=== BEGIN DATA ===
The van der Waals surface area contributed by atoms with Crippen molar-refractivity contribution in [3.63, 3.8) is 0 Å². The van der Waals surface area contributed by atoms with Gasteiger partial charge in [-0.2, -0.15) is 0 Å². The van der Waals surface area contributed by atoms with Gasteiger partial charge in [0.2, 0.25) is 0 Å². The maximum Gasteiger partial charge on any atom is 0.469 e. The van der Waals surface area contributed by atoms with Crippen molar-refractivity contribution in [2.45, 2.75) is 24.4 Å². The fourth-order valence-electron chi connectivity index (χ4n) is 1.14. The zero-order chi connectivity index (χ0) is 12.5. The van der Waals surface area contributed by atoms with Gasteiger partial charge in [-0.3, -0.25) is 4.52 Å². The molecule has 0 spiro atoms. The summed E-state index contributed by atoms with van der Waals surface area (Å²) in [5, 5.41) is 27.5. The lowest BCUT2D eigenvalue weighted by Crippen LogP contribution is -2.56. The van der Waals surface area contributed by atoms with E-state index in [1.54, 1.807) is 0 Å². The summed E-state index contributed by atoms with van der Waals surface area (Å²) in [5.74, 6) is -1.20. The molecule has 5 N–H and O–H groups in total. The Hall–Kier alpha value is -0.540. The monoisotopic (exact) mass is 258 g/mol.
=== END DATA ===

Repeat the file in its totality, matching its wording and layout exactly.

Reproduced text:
The van der Waals surface area contributed by atoms with Crippen molar-refractivity contribution in [3.63, 3.8) is 0 Å². The van der Waals surface area contributed by atoms with Gasteiger partial charge in [-0.2, -0.15) is 0 Å². The van der Waals surface area contributed by atoms with Gasteiger partial charge in [0.2, 0.25) is 0 Å². The maximum Gasteiger partial charge on any atom is 0.469 e. The van der Waals surface area contributed by atoms with Crippen molar-refractivity contribution in [2.45, 2.75) is 24.4 Å². The fourth-order valence-electron chi connectivity index (χ4n) is 1.14. The zero-order chi connectivity index (χ0) is 12.5. The van der Waals surface area contributed by atoms with Gasteiger partial charge in [-0.3, -0.25) is 4.52 Å². The molecule has 0 spiro atoms. The summed E-state index contributed by atoms with van der Waals surface area (Å²) in [5, 5.41) is 27.5. The lowest BCUT2D eigenvalue weighted by Crippen LogP contribution is -2.56. The van der Waals surface area contributed by atoms with E-state index in [1.54, 1.807) is 0 Å². The summed E-state index contributed by atoms with van der Waals surface area (Å²) in [5.74, 6) is -1.20. The molecule has 5 N–H and O–H groups in total. The Hall–Kier alpha value is -0.540. The monoisotopic (exact) mass is 258 g/mol.